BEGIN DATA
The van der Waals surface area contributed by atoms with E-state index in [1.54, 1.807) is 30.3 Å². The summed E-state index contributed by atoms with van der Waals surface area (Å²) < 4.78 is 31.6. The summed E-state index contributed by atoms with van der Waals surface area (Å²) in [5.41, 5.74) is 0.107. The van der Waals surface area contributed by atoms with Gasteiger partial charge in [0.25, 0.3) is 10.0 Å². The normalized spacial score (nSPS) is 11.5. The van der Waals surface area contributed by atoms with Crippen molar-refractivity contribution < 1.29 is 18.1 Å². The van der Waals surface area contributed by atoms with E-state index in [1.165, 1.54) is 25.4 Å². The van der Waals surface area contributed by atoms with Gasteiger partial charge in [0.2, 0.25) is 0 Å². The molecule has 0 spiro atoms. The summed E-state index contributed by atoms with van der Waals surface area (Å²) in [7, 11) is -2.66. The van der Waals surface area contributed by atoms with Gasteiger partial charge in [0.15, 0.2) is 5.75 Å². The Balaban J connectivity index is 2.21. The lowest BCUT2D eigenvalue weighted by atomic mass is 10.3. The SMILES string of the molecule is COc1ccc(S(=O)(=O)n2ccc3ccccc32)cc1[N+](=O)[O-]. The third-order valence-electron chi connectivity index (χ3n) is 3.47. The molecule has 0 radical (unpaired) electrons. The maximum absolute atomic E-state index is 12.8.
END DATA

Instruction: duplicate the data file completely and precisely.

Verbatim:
The van der Waals surface area contributed by atoms with E-state index in [1.54, 1.807) is 30.3 Å². The summed E-state index contributed by atoms with van der Waals surface area (Å²) < 4.78 is 31.6. The summed E-state index contributed by atoms with van der Waals surface area (Å²) in [5.41, 5.74) is 0.107. The van der Waals surface area contributed by atoms with Gasteiger partial charge in [0.25, 0.3) is 10.0 Å². The normalized spacial score (nSPS) is 11.5. The van der Waals surface area contributed by atoms with Crippen molar-refractivity contribution < 1.29 is 18.1 Å². The van der Waals surface area contributed by atoms with E-state index in [1.165, 1.54) is 25.4 Å². The van der Waals surface area contributed by atoms with Gasteiger partial charge in [0.2, 0.25) is 0 Å². The molecule has 0 spiro atoms. The summed E-state index contributed by atoms with van der Waals surface area (Å²) in [7, 11) is -2.66. The van der Waals surface area contributed by atoms with Gasteiger partial charge in [0.15, 0.2) is 5.75 Å². The Balaban J connectivity index is 2.21. The lowest BCUT2D eigenvalue weighted by atomic mass is 10.3. The SMILES string of the molecule is COc1ccc(S(=O)(=O)n2ccc3ccccc32)cc1[N+](=O)[O-]. The third-order valence-electron chi connectivity index (χ3n) is 3.47. The molecule has 0 radical (unpaired) electrons. The maximum absolute atomic E-state index is 12.8.